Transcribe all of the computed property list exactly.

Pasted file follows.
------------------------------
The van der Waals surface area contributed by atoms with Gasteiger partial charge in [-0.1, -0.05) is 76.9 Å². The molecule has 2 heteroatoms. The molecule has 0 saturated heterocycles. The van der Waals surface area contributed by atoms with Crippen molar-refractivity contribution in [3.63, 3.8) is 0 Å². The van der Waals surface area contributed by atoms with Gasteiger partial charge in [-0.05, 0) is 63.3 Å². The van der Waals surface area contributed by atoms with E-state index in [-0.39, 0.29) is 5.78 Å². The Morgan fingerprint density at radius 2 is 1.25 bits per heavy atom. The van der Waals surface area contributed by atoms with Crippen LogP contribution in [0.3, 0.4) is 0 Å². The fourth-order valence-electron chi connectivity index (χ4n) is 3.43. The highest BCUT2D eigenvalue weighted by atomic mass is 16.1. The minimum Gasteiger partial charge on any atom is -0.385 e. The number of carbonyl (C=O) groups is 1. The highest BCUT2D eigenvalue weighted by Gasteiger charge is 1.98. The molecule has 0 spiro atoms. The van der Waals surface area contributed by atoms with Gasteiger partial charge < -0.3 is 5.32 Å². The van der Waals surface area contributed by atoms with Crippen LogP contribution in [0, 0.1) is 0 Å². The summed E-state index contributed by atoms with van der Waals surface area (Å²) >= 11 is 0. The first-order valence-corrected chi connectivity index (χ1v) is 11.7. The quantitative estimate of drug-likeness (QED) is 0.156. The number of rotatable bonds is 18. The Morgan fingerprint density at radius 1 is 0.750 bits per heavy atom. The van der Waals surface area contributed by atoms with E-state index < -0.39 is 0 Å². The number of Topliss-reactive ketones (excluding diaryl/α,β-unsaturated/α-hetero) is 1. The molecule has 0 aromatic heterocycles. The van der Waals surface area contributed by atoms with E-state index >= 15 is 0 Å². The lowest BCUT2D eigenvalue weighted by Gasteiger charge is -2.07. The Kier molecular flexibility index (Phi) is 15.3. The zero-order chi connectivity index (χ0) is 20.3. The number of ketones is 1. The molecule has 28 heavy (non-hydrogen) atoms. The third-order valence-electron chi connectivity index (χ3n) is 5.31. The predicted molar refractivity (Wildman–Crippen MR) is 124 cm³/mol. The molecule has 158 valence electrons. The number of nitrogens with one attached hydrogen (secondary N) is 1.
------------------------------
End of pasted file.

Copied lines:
The van der Waals surface area contributed by atoms with Gasteiger partial charge in [-0.1, -0.05) is 76.9 Å². The molecule has 2 heteroatoms. The molecule has 0 saturated heterocycles. The van der Waals surface area contributed by atoms with Crippen molar-refractivity contribution in [3.63, 3.8) is 0 Å². The van der Waals surface area contributed by atoms with Gasteiger partial charge in [-0.05, 0) is 63.3 Å². The van der Waals surface area contributed by atoms with E-state index in [-0.39, 0.29) is 5.78 Å². The Morgan fingerprint density at radius 2 is 1.25 bits per heavy atom. The van der Waals surface area contributed by atoms with Crippen LogP contribution in [0.3, 0.4) is 0 Å². The fourth-order valence-electron chi connectivity index (χ4n) is 3.43. The highest BCUT2D eigenvalue weighted by atomic mass is 16.1. The minimum Gasteiger partial charge on any atom is -0.385 e. The number of carbonyl (C=O) groups is 1. The highest BCUT2D eigenvalue weighted by Gasteiger charge is 1.98. The molecule has 0 spiro atoms. The van der Waals surface area contributed by atoms with Gasteiger partial charge < -0.3 is 5.32 Å². The van der Waals surface area contributed by atoms with Crippen LogP contribution in [0, 0.1) is 0 Å². The summed E-state index contributed by atoms with van der Waals surface area (Å²) >= 11 is 0. The first-order valence-corrected chi connectivity index (χ1v) is 11.7. The quantitative estimate of drug-likeness (QED) is 0.156. The number of rotatable bonds is 18. The Morgan fingerprint density at radius 1 is 0.750 bits per heavy atom. The van der Waals surface area contributed by atoms with E-state index < -0.39 is 0 Å². The number of Topliss-reactive ketones (excluding diaryl/α,β-unsaturated/α-hetero) is 1. The molecule has 0 aromatic heterocycles. The van der Waals surface area contributed by atoms with E-state index >= 15 is 0 Å². The lowest BCUT2D eigenvalue weighted by Gasteiger charge is -2.07. The Kier molecular flexibility index (Phi) is 15.3. The zero-order chi connectivity index (χ0) is 20.3. The number of ketones is 1. The molecule has 28 heavy (non-hydrogen) atoms. The third-order valence-electron chi connectivity index (χ3n) is 5.31. The predicted molar refractivity (Wildman–Crippen MR) is 124 cm³/mol. The molecule has 158 valence electrons. The number of nitrogens with one attached hydrogen (secondary N) is 1.